[9] "Real Decreto de 29 de julio de 1915. Graceta de Mardid, n. 212, del 31 de julio de 1915. Esposición. Señor: Los Cronistas de Armas de V.M., además de la función palatina que les está encomendada, vienen de muy antiguo expidiendo certificaciones en materia de nobleza, genealogía y escudos de armas, por haberles reconocido esta facultad varias disposiciones emanadas de la autoridad Real, con anterioridad a la implanación del sistema constitucional hoy vigente en España; pero anuladas y sin vigor las aludidas disposiciones se hace preciso, para que tengan validez las certificaciones que expidan los Reyes de Armas, dictar otras nuevas, que son: la de exigir que los mencionados Cronistas prueben su aptitud ante un Tribunal competente y obtengan, previo pago de los derechos correpondientes, un albalá que les autorice para ejercer su cargo. Será además requisito indispensable que estas certificaciones vayan autorizadas por el Ministerio de Gracia y Justicia. Tal es el objecto del adjunto proyecto de Decreto que el Ministro que subscribe tiene el honor de someter a la aprobación de V.M. Madrid, 29 de julio de 1915. Señor: A.L.R.P. de V.M.: Manuel de Burgos y Mazo. Real Decreto. A propuesta del Ministro de Gracia y Justicia, y de acuerdo con el parecer de Mi Consejo de Ministros, Vengo en decretar lo siguiente: Artículo 1) Tendrán validez las certificaciones que los Reyes de Armas declarados aptos con arreglo a las prescripciones de este Decreto expidan en materia de nobleza, genealogía y escudos de armas, siempre que vayan autorizadas por el Ministerio de Gracia y Justicia. Artículo 2) Los Reyes de Armas actuales, y los que en lo sucesivo obtengan estos nombramientos, probarán su aptitud para expedir las certificaciones de que se habla en articulo anterior ante un Tribunal presidido por el Subsecretario del Ministerio de Gracia y Justicia y constituido en concepto de Vocales por un individuo de número de la Real Academia de la Historia, por un notario de reconocida competencia en la materia, nombrados todos ellos por el Ministerio de Gracia y Justicia. Los Vocales que figuran en los tres primeros lugares serán propuestos, respectivamente, por la Real Academia de la Historia, por la Junta de Gobierno del Colegio Notarial y por el Tribunal un Oficial del Cuerpo Técnico de la Subsecretaria del Ministerio de Gracia y Justicia, que con voz y voto desempañará las funciones de secretario. Este Tribunal formará el Cuestionario y determinará todo lo relativo al examen de aptitud. Articulo 3) Una vez declarada la aptitud de los Reyes de Armas para expedir certificaciones nobiliarias, obtendrá, previo el pago de los derechos correpondientes, un albalá en forma igual a la de los Monteros de Cámara. Artículo 4) Los Reyes de Armas serán personalmente responsables de las certificaciones que expidan en el ejercicio de sus cargos. Dado en Palacio a veintinueve de julio de mil novecientos quince. =ALFONSO= El Ministro de Gracia y Justicia, Manuel de Burgos y Mazo" (see Ceballos-Escalera y Gila, op cit., pp. 360-361).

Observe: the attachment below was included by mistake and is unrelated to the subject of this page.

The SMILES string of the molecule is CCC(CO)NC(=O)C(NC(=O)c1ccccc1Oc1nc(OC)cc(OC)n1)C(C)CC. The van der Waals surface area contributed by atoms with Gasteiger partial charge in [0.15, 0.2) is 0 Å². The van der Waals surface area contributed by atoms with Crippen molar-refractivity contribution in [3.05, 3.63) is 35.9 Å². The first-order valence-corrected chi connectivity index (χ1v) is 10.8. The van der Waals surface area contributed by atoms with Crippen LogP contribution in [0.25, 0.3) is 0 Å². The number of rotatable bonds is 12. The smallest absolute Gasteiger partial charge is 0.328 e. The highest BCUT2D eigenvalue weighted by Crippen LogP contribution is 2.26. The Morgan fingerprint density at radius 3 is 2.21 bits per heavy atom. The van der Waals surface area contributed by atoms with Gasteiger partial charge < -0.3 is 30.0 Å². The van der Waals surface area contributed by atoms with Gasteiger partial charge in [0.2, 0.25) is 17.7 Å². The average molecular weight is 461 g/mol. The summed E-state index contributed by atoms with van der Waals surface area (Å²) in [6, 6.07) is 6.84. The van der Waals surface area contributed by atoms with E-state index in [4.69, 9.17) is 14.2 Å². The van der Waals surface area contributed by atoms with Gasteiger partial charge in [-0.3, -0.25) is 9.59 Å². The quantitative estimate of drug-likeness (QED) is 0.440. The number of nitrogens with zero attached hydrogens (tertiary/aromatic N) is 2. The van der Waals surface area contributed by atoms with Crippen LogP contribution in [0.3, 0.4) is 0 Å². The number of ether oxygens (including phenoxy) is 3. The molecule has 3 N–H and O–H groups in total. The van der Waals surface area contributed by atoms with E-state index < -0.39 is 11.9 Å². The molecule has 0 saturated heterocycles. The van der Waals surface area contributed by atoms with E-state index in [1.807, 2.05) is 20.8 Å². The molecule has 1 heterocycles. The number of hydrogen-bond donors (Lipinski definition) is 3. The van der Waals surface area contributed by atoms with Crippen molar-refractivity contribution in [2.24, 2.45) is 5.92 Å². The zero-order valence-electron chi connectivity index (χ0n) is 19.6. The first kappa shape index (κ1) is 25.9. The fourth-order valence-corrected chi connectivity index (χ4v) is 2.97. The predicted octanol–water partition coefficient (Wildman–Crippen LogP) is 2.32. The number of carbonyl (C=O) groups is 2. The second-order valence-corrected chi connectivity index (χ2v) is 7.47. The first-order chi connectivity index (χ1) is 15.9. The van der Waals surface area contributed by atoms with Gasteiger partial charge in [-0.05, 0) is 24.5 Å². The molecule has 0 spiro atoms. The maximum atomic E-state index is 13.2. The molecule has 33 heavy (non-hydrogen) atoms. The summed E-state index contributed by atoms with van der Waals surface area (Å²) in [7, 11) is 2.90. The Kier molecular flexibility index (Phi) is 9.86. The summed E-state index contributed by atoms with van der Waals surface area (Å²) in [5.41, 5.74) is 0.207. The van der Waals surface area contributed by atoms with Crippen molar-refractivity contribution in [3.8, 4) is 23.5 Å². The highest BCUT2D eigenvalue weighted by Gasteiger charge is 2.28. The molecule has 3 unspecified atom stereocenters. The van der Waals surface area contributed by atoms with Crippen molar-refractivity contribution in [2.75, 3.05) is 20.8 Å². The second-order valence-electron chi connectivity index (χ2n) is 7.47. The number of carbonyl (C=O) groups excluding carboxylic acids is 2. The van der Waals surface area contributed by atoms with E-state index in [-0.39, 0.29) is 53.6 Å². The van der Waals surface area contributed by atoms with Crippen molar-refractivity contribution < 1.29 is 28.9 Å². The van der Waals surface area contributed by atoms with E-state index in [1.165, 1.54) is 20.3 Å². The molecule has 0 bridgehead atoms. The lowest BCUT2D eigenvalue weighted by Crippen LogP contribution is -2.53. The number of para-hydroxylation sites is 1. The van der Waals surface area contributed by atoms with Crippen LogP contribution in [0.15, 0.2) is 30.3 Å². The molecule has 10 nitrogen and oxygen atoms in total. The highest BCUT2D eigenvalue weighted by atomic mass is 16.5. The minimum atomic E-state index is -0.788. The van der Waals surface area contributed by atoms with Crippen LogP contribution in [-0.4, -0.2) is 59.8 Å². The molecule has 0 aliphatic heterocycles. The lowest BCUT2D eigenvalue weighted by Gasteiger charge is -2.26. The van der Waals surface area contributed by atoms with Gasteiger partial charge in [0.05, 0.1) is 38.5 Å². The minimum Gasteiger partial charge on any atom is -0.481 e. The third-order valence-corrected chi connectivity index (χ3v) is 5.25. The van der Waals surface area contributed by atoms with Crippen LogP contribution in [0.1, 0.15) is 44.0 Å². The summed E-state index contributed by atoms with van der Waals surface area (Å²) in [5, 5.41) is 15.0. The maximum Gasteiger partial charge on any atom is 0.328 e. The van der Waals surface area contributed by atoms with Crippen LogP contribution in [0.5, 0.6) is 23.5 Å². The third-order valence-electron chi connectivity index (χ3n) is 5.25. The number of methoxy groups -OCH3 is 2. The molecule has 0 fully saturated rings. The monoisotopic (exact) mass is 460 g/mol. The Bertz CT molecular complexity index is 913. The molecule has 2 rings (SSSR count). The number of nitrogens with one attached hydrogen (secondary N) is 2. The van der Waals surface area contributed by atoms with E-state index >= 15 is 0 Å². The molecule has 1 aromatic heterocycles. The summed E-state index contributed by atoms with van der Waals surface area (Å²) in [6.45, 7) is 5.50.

[10] "Decreto de 13 de abril de 1951. n. 123, del 3 de mayo de 1951. Decreto de 13 de abril de 1951 por el que se regulan las funciones que los Cronistas Reyes de Armas han venido, tanto por costumbre como por Ley, desempenando, entre otras funciones, las de expedir certificaciones de armas, genealogias y nobleza. Estas funciones fueron reguladas por la Real Orden de diecisiete de noviembre de mil setecientos cuarenta y siete (Novisima Recopilacion, Libro XI, Titulo XXVII, Ley primera), y posteriormente por el Real Decreto de veintinueve de julio de mil novecientos quince. El aumento de peticiones de rehabilitacion y sucesion a partir de mil novecientos cuarenta y ocho, como consecuencia del restablecimiento de la legislacion nobiliaria, suspendida desde mil novecientos treinta y uno hasta dicha fecha, ha motivado que personas sin Titulo de aptitud desmpenen las funciones encomendadas a los referidos Cronistas. A fin de dotar de suficientes garantias la delicada mision de estos profesionales, actualizar sus funciones y proteger adecuadamente los intereses de los que a ellos acuden, a propuesta del Ministro de Justicia y previa deliberacion del Consejo de Ministros. Dispongo: Articulo primero. El Titulo de Cronista de Armas se obtendra previo examen de aptitud entre Licenciados en Derecho o Filosofia y Letras, mayors de veintiun anos. La Convocatoria se hare por Orden, en la que figuraran las condiciones y requisitos que deben cumplir los aspirantes. Articulo segundo. El examen se verificara ante un Tribunal presidio por el Subsecretarion de Justicia y constituido, en concepto de Vocales, por un Academico de numero de la Real de la Historia, un Notario del Ilstre Colegio de Madrid, un funcionario del Cuerpo de Archivos, un Cronista de Armas en ejercicio y el Letrado jefe de la Seccion de Titulos del Ministerio, que, con voz y voto, desempenaralas funciones de Secretario. Los Vocales que figuran en los dos primeros lugares seranpropuestos, respectivamente, por la Real Academia de la Historia y por el Ministerio de Educacion Nacional, y todo, designados por Orden ministerial. Articulo tercero. El nombramiento se hara por Orden ministerial, y previo pago de los derechos correspondientes les sera expedido un Titulo por el Ministerio de Justicia sin el cual no podran ejercer sus funciones. Articulo cuarto. Compete a los Cronistas de Armas la expedicion de certificaciones de nobleza, genealogia y escudos de armas. Las certificaiones de los Cronistas de Armas con autorizacion para el uso solo tendran validez con el visto bueno del Ministerio de Justicia. Los Cronistas de Armas seran personalmente responsables de las certificaciones que expidan en el ejercicio de sus cargos. Articulo quinto. Se autoriza al Ministerio de Justicia para dictar cuantas disposiciones aclaratorias y complementarias requiera la ejecucion del presente Decreto. Dispisicion transitoria. Los actuales Cronistas Reyes de Armas Presentaran dentro del plazo de un mes, contando a partir de la publicacion de este Decreto, sus respectivos Albalas o nombramientos en el Ministerio de Justicia para la correspondiente anotcion constancia de antiguedad y toma de razon sin cuyo requisito quedaran dichos Titulos sin validez alguna. Asi lo dispongo por el presente Decreto, dado en Madrid a trece de abril de mil novecientos cincuenta y uno. =FRANCISCO FRANCO=. El Ministerio de Justicia, Raimundo Fernandez-Cuesta y Merelo.” (see Ceballos-Escalera y Gils, op.cit., pp. 362-363).